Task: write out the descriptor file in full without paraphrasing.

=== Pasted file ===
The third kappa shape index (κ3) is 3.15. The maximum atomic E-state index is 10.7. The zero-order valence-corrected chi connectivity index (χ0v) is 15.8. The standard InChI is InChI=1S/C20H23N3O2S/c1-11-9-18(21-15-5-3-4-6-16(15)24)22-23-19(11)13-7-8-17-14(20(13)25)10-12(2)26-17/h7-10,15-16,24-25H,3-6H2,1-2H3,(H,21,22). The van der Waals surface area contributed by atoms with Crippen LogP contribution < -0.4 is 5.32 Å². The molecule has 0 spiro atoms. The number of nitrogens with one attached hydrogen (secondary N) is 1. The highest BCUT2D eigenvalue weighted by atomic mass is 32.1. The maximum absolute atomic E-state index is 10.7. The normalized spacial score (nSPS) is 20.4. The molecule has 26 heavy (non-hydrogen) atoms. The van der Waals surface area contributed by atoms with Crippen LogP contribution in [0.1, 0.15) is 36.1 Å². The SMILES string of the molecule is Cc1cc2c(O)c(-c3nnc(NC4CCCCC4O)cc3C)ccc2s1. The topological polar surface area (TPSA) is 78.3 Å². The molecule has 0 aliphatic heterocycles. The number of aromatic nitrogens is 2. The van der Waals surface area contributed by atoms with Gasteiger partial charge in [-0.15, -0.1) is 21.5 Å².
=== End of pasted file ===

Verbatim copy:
The third kappa shape index (κ3) is 3.15. The maximum atomic E-state index is 10.7. The zero-order valence-corrected chi connectivity index (χ0v) is 15.8. The standard InChI is InChI=1S/C20H23N3O2S/c1-11-9-18(21-15-5-3-4-6-16(15)24)22-23-19(11)13-7-8-17-14(20(13)25)10-12(2)26-17/h7-10,15-16,24-25H,3-6H2,1-2H3,(H,21,22). The van der Waals surface area contributed by atoms with Crippen LogP contribution < -0.4 is 5.32 Å². The molecule has 0 spiro atoms. The number of nitrogens with one attached hydrogen (secondary N) is 1. The highest BCUT2D eigenvalue weighted by atomic mass is 32.1. The maximum absolute atomic E-state index is 10.7. The normalized spacial score (nSPS) is 20.4. The molecule has 26 heavy (non-hydrogen) atoms. The van der Waals surface area contributed by atoms with Crippen LogP contribution in [0.1, 0.15) is 36.1 Å². The SMILES string of the molecule is Cc1cc2c(O)c(-c3nnc(NC4CCCCC4O)cc3C)ccc2s1. The topological polar surface area (TPSA) is 78.3 Å². The molecule has 0 aliphatic heterocycles. The number of aromatic nitrogens is 2. The van der Waals surface area contributed by atoms with Gasteiger partial charge in [-0.15, -0.1) is 21.5 Å².